Book Review: False Value by Ben Aaronovitch
I received a review copy from the publisher. This does not affect the contents of my review and all opinions are my own.
Mogsy’s Rating: 4 of 5 stars
Genre: Urban Fantasy
Series: Book 8 of Peter Grant/Rivers of London
Publisher: DAW (February 25, 2020)
Length: 304 pages
You have no idea how much I’ve been looking forward to this book. We’re now on the eighth installment of the Rivers of London series, and as much as I’ve enjoyed my time with the Faceless Man arc, I also felt it was high time we moved onto something new. Still, while we may be at the dawn of a new chapter in Peter Grant’s life here in False Value, there are still a few mysteries left over from the previous books. Certainly, the novel still contains a lot of references and connections to past events so this might not be the best point to jump on board, and the following review may also discuss those things, so only proceed if you’re caught all up!
With his impending fatherhood in mind (twins on the way!) and his current standing with the Metropolitan Police on shaky ground, it’s pretty safe to say our protagonist is keen for some new work right about now. And as luck would have it, an ex-cop at an organization called Serious Cybernetics Company has caught wind of Peter’s suspension and is interested in offering him a job in their security department. A new start-up by Silicon Valley rising star and billionaire Terrence Skinner, the SCC is heavily involved in artificial intelligence research and development, employing a bunch nerds and geeks, meaning Peter should fit right in. And a good thing too, because his job is to infiltrate the personnel and root out the identity of the employee trying to gain forbidden entry into the company’s most classified project.
As a police officer, Peter thinks finding the “rat” among the “mice” while blending in with the civvies should be a cinch. But then the job grows complicated when he uncovers a fellow magic practitioner during his investigation of the recent break-ins, and realizes the two of them have a history. Next, an attempt is made on Terrence Skinner’s life. Someone appears to be targeting the company founder, but the more he digs, the more Peter is convinced that everything comes down to the mysterious work being done on the top-secret floor at the SCC known as Bambleweeny.
Just as all the previous novels have been filled with pop-culture related in-jokes referencing everything from Harry Potter to Doctor Who, False Value is a geek heaven for sci-fi fans with a love of Douglas Adams, Battlestar Galactica, and even some tech history—like the achievements of Ada Lovelace and Charles Babbage. It’s nice to see that even with the new storyline, Ben Aaronovitch has retained his cleverness and good sense of humor. These Rivers of London books have never ceased to make me crack up, and ultimately that’s what keeps me coming back and why this is one of my favorite urban fantasy series.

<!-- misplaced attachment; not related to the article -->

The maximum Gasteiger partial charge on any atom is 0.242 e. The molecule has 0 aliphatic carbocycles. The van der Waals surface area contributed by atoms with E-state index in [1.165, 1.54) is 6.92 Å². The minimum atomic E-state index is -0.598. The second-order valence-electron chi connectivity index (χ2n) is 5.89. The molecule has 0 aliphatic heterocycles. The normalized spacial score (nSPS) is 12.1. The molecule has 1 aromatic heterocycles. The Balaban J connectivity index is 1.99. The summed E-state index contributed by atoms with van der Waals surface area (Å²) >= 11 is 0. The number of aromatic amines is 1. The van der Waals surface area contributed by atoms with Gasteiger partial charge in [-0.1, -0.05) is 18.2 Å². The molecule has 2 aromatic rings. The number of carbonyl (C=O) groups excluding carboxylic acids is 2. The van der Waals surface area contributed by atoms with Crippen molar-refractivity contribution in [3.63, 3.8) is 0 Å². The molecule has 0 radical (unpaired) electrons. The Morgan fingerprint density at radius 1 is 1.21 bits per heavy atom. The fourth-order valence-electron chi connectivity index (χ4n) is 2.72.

But it’s also undeniable that, for the last few books, the story had been getting increasingly complicated and confusing. With this fresh start though, Peter Grant is back in detective mode, rather than being too busy getting tangled up in Faceless Man and Lesley May drama. I loved the undercover aspect of his role, as it truly brings out his dedication to police work as well as his intellect and skill. False Value also shows a lot more of Peter’s relationships with the people around him including Nightingale, his mentor, and Beverly Brook, his girlfriend and soon-to-be mother of his children. While the relationship between Peter and Bev is clearly special, there’s hints of a conflict brewing as he finally realizes the full implications of being involved with a river goddess. She’s more benevolent than a lot of genius loci, but she’s still unpredictable in her power and knows exactly the effect she has on others. Not to mention, being a new father is intimidating enough without having to wonder if your kids will turn out to be minor deities like their mother.
With this volume, we also see an expansion of the magical community beyond the United Kingdom. Peter has had dealings with agents from across the pond in the past, but False Value brings the Americans quite literally onto the Folly’s doorstep, and one of them is even powerful enough to go toe-to-toe with Nightingale. This particular thread is an intriguing one so I don’t want to reveal much more, but Peter does come to appreciate that magical schools around the world have their own traditions and also not all of them view the spirits of place as kindly as the Brits do.
All in all, I thought False Value was a great read, considering it’s the first book to move beyond the Faceless Man story arc. We’re in the early stages of something new, so of course there is still this sense that things are developing, but on the whole, I enjoyed the new direction and dynamics introduced here. Big things are clearly coming for Peter Grant and I’m looking forward to seeing where the next book will take us.
More on The BiblioSanctum:
Review of Whispers Underground (Book 3)
Review of Broken Homes (Book 4)
Review of Foxglove Summer (Book 5)
Review of The Furthest Station (Book 5.7)
Review of The Hanging Tree (Book 6)
Review of Lies Sleeping (Book 7)